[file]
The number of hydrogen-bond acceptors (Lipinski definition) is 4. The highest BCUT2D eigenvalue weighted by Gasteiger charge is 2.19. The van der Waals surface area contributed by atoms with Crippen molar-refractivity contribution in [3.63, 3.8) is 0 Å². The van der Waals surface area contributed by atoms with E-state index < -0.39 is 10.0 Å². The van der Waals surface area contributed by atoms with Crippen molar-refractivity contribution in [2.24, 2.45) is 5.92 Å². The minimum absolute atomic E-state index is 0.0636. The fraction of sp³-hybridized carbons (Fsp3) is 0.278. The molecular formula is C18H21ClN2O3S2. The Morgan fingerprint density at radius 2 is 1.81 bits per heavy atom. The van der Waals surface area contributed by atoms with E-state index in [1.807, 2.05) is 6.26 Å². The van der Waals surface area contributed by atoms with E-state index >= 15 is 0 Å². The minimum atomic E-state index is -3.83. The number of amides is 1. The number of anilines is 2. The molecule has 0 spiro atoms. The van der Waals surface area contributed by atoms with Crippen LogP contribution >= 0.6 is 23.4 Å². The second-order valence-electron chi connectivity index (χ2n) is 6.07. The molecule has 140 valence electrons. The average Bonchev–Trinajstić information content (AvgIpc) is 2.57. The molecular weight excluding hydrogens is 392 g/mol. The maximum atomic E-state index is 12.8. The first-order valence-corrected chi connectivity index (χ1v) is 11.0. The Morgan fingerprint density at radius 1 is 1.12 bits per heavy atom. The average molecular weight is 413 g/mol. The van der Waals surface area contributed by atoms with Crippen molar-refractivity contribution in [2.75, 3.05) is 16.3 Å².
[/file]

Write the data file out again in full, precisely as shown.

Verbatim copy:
The number of hydrogen-bond acceptors (Lipinski definition) is 4. The highest BCUT2D eigenvalue weighted by Gasteiger charge is 2.19. The van der Waals surface area contributed by atoms with Crippen molar-refractivity contribution in [3.63, 3.8) is 0 Å². The van der Waals surface area contributed by atoms with E-state index < -0.39 is 10.0 Å². The van der Waals surface area contributed by atoms with Crippen molar-refractivity contribution in [2.24, 2.45) is 5.92 Å². The minimum absolute atomic E-state index is 0.0636. The fraction of sp³-hybridized carbons (Fsp3) is 0.278. The molecular formula is C18H21ClN2O3S2. The Morgan fingerprint density at radius 2 is 1.81 bits per heavy atom. The van der Waals surface area contributed by atoms with E-state index in [1.807, 2.05) is 6.26 Å². The van der Waals surface area contributed by atoms with E-state index >= 15 is 0 Å². The minimum atomic E-state index is -3.83. The number of amides is 1. The number of anilines is 2. The molecule has 0 spiro atoms. The van der Waals surface area contributed by atoms with Crippen LogP contribution >= 0.6 is 23.4 Å². The second-order valence-electron chi connectivity index (χ2n) is 6.07. The molecule has 140 valence electrons. The average Bonchev–Trinajstić information content (AvgIpc) is 2.57. The molecular weight excluding hydrogens is 392 g/mol. The maximum atomic E-state index is 12.8. The first-order valence-corrected chi connectivity index (χ1v) is 11.0. The Morgan fingerprint density at radius 1 is 1.12 bits per heavy atom. The average molecular weight is 413 g/mol. The van der Waals surface area contributed by atoms with Crippen molar-refractivity contribution in [2.75, 3.05) is 16.3 Å².